2020 and 2021 have so far been two years like no other, with challenges and changes on a UK and global level. However, the latest government and industry statistics show a housing demand increase in the UK, showing the population’s resilience and change in lifestyle values.
So, what do the statistics for housing market supply and demand show?
- Housing demand in 2021 is up 6% – According to Estate Agency Get Agent, their latest index shows that demand has risen in the first quarter of 2021 by 5.7%. The highest demand is seen in Bournemouth, Newcastle, Oxford, Bristol, Glasgow, Sheffield, Leeds, and Plymouth, with London showing its first signs of higher housing demand, following the rises seen elsewhere.
- Housing demand in 2020 was up 40% – According to Zoopla, demand in 2020 was 40% higher than in 2019.
- November 2020 house sales were up 20% over 2019 – HMRC recorded 115,190 house sales in November 2020, which is up 19.3% from November 2019.
House prices and mortgage approvals are also on the rise:
- House prices rose 7.5% in 2020 – According to the Office of National Statistics (ONS), house prices have increased by 7.5% over the year up to January 2021, with the highest price growth seen in rural areas.
- Mortgage approvals are at their highest since 2007 – According to figures from the Bank of England, the highest number of mortgage approvals were recorded in November 2020. Mortgage approvals are at their highest since August 2007.
What Has Led To The Increase In Demand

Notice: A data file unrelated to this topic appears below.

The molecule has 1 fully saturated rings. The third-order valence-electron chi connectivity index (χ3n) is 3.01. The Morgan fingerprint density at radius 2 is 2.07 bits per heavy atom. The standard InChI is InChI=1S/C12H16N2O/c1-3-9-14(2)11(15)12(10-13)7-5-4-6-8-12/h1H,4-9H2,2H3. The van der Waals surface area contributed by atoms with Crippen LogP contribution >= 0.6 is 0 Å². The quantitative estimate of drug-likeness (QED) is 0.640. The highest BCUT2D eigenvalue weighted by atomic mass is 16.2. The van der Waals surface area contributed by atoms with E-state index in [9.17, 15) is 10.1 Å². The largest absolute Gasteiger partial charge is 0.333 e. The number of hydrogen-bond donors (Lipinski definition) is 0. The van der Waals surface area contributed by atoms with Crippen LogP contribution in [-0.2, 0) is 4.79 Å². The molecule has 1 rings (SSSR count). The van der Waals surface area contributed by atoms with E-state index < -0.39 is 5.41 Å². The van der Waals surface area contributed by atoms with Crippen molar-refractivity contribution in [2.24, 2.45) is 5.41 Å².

The increase in housing demand is broadly believed to be in response to two significant events that occurred in 2020:
- COVID-19 pushes lifestyle priorities towards more space – The Coronavirus pandemic has changed the way that people work, with a large shift to remote working from home, increasing demand for larger properties with a higher number of rooms to accommodate home offices. Furthermore, with restrictions on socialising indoors and in groups, more outside space is a top priority for many home buyers. The combination of these desires for more space is reflected in a change where demand is strongest, with rural properties and houses in higher demand than city apartments and flats.
- The Stamp Duty holiday significantly lowers the cost of buying a home – In England, the Stamp Duty holiday was introduced in July 2020 (July 15th in Scotland and July 27th in Wales). This tax break was set to end on March 31st, 2021. However, the Chancellor of the Exchequer has announced that the Stamp Duty holiday will be extended to June 30th, keeping the higher threshold before Stamp Duty is applied.
Can Supply Meet Demand?
Housing supply and demand are often in an imbalance, with demand higher than supply. However, access to residential development finance helps developers acquire the financing they need to build or convert one home to hundreds.